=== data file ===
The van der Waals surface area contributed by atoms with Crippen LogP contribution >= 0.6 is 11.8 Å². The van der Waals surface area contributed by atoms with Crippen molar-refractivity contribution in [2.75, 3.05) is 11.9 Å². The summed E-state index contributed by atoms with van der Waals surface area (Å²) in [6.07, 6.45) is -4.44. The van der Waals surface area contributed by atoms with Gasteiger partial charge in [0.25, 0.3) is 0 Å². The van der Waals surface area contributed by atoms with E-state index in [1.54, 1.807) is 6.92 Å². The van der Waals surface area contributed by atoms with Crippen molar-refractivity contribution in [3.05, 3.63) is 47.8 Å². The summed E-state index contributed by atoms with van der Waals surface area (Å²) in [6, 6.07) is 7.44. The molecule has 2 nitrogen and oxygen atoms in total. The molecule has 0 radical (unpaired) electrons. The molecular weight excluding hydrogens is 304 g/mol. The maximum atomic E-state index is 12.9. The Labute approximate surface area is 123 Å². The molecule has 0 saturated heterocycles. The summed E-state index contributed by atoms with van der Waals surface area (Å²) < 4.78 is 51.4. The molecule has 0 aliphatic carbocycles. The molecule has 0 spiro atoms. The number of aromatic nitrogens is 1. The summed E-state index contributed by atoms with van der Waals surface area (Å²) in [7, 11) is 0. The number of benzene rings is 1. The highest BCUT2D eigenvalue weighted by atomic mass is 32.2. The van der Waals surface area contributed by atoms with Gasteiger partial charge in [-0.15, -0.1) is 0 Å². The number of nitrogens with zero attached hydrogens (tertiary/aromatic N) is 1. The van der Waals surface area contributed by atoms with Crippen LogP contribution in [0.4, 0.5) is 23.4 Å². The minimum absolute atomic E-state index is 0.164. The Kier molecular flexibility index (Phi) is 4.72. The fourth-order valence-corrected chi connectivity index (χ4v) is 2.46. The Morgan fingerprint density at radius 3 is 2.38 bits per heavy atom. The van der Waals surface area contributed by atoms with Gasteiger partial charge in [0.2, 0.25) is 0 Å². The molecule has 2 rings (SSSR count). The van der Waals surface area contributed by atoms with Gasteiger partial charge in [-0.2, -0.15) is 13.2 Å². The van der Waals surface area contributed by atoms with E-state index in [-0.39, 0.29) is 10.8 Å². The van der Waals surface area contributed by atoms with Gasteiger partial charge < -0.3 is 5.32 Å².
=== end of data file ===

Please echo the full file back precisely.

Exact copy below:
The van der Waals surface area contributed by atoms with Crippen LogP contribution >= 0.6 is 11.8 Å². The van der Waals surface area contributed by atoms with Crippen molar-refractivity contribution in [2.75, 3.05) is 11.9 Å². The summed E-state index contributed by atoms with van der Waals surface area (Å²) in [6.07, 6.45) is -4.44. The van der Waals surface area contributed by atoms with Gasteiger partial charge in [0.25, 0.3) is 0 Å². The van der Waals surface area contributed by atoms with E-state index in [1.54, 1.807) is 6.92 Å². The van der Waals surface area contributed by atoms with Crippen molar-refractivity contribution in [3.05, 3.63) is 47.8 Å². The summed E-state index contributed by atoms with van der Waals surface area (Å²) in [6, 6.07) is 7.44. The molecule has 2 nitrogen and oxygen atoms in total. The molecule has 0 radical (unpaired) electrons. The molecular weight excluding hydrogens is 304 g/mol. The maximum atomic E-state index is 12.9. The Labute approximate surface area is 123 Å². The molecule has 0 saturated heterocycles. The summed E-state index contributed by atoms with van der Waals surface area (Å²) < 4.78 is 51.4. The molecule has 0 aliphatic carbocycles. The molecule has 0 spiro atoms. The number of aromatic nitrogens is 1. The summed E-state index contributed by atoms with van der Waals surface area (Å²) in [7, 11) is 0. The number of benzene rings is 1. The highest BCUT2D eigenvalue weighted by atomic mass is 32.2. The van der Waals surface area contributed by atoms with Gasteiger partial charge in [-0.15, -0.1) is 0 Å². The number of nitrogens with zero attached hydrogens (tertiary/aromatic N) is 1. The van der Waals surface area contributed by atoms with Crippen LogP contribution in [0.4, 0.5) is 23.4 Å². The minimum absolute atomic E-state index is 0.164. The Kier molecular flexibility index (Phi) is 4.72. The fourth-order valence-corrected chi connectivity index (χ4v) is 2.46. The Morgan fingerprint density at radius 3 is 2.38 bits per heavy atom. The van der Waals surface area contributed by atoms with Gasteiger partial charge in [0.2, 0.25) is 0 Å². The molecule has 2 rings (SSSR count). The van der Waals surface area contributed by atoms with Gasteiger partial charge in [-0.2, -0.15) is 13.2 Å². The van der Waals surface area contributed by atoms with E-state index in [-0.39, 0.29) is 10.8 Å². The van der Waals surface area contributed by atoms with Gasteiger partial charge < -0.3 is 5.32 Å².